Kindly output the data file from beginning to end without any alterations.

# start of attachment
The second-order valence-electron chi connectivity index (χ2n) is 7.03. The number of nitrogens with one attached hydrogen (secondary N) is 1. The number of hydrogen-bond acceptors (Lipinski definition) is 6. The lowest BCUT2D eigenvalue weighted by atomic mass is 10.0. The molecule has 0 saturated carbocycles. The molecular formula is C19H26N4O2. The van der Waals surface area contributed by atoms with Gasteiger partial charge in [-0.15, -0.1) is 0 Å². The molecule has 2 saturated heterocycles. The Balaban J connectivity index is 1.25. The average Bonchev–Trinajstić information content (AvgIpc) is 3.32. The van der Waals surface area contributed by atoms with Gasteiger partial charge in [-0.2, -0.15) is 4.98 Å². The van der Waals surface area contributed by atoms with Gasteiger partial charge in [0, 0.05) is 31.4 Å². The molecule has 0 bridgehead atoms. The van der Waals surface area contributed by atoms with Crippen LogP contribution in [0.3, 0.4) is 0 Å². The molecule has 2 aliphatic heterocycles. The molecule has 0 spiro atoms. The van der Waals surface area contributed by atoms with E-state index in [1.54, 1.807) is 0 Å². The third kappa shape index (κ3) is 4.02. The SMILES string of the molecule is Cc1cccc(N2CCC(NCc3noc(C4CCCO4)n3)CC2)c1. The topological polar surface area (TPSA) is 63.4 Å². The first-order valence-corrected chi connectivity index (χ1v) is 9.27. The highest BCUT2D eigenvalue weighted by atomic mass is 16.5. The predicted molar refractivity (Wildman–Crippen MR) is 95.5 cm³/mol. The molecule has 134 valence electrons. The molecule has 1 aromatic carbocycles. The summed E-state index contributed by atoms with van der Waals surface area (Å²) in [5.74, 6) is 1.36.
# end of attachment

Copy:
The second-order valence-electron chi connectivity index (χ2n) is 7.03. The number of nitrogens with one attached hydrogen (secondary N) is 1. The number of hydrogen-bond acceptors (Lipinski definition) is 6. The lowest BCUT2D eigenvalue weighted by atomic mass is 10.0. The molecule has 0 saturated carbocycles. The molecular formula is C19H26N4O2. The van der Waals surface area contributed by atoms with Gasteiger partial charge in [-0.15, -0.1) is 0 Å². The molecule has 2 saturated heterocycles. The Balaban J connectivity index is 1.25. The average Bonchev–Trinajstić information content (AvgIpc) is 3.32. The van der Waals surface area contributed by atoms with Gasteiger partial charge in [-0.2, -0.15) is 4.98 Å². The van der Waals surface area contributed by atoms with Gasteiger partial charge in [0, 0.05) is 31.4 Å². The molecule has 0 bridgehead atoms. The van der Waals surface area contributed by atoms with Crippen LogP contribution in [0.3, 0.4) is 0 Å². The molecule has 2 aliphatic heterocycles. The molecule has 0 spiro atoms. The van der Waals surface area contributed by atoms with E-state index in [1.54, 1.807) is 0 Å². The third kappa shape index (κ3) is 4.02. The SMILES string of the molecule is Cc1cccc(N2CCC(NCc3noc(C4CCCO4)n3)CC2)c1. The topological polar surface area (TPSA) is 63.4 Å². The first-order valence-corrected chi connectivity index (χ1v) is 9.27. The highest BCUT2D eigenvalue weighted by atomic mass is 16.5. The predicted molar refractivity (Wildman–Crippen MR) is 95.5 cm³/mol. The molecule has 134 valence electrons. The molecule has 1 aromatic carbocycles. The summed E-state index contributed by atoms with van der Waals surface area (Å²) in [5.74, 6) is 1.36.